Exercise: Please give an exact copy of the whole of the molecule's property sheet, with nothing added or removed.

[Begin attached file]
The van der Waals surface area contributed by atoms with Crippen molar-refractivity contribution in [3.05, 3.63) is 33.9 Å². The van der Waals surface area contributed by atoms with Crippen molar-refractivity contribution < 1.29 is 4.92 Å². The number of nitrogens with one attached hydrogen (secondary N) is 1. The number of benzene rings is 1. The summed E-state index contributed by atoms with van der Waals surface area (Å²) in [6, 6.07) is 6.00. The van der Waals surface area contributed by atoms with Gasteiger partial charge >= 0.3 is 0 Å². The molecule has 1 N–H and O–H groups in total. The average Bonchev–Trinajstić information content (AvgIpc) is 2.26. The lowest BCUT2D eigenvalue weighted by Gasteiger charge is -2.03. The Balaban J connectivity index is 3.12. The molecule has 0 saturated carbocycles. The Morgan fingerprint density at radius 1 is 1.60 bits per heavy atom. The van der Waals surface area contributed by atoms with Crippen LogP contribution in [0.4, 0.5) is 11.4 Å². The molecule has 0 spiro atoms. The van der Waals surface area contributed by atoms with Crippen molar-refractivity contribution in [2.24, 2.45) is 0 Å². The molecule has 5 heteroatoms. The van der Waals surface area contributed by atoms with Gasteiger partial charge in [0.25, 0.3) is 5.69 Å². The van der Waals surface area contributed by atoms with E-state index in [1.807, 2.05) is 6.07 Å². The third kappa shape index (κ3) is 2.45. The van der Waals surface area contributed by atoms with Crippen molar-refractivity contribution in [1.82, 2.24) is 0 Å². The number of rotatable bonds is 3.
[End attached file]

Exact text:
The van der Waals surface area contributed by atoms with Crippen molar-refractivity contribution in [3.05, 3.63) is 33.9 Å². The van der Waals surface area contributed by atoms with Crippen molar-refractivity contribution < 1.29 is 4.92 Å². The number of nitrogens with one attached hydrogen (secondary N) is 1. The number of benzene rings is 1. The summed E-state index contributed by atoms with van der Waals surface area (Å²) in [6, 6.07) is 6.00. The van der Waals surface area contributed by atoms with Gasteiger partial charge >= 0.3 is 0 Å². The molecule has 1 N–H and O–H groups in total. The average Bonchev–Trinajstić information content (AvgIpc) is 2.26. The lowest BCUT2D eigenvalue weighted by Gasteiger charge is -2.03. The Balaban J connectivity index is 3.12. The molecule has 0 saturated carbocycles. The Morgan fingerprint density at radius 1 is 1.60 bits per heavy atom. The van der Waals surface area contributed by atoms with Crippen LogP contribution in [0.4, 0.5) is 11.4 Å². The molecule has 0 spiro atoms. The van der Waals surface area contributed by atoms with Crippen molar-refractivity contribution in [2.24, 2.45) is 0 Å². The molecule has 5 heteroatoms. The van der Waals surface area contributed by atoms with Gasteiger partial charge in [0.25, 0.3) is 5.69 Å². The van der Waals surface area contributed by atoms with E-state index in [1.807, 2.05) is 6.07 Å². The third kappa shape index (κ3) is 2.45. The van der Waals surface area contributed by atoms with Crippen molar-refractivity contribution in [1.82, 2.24) is 0 Å². The number of rotatable bonds is 3.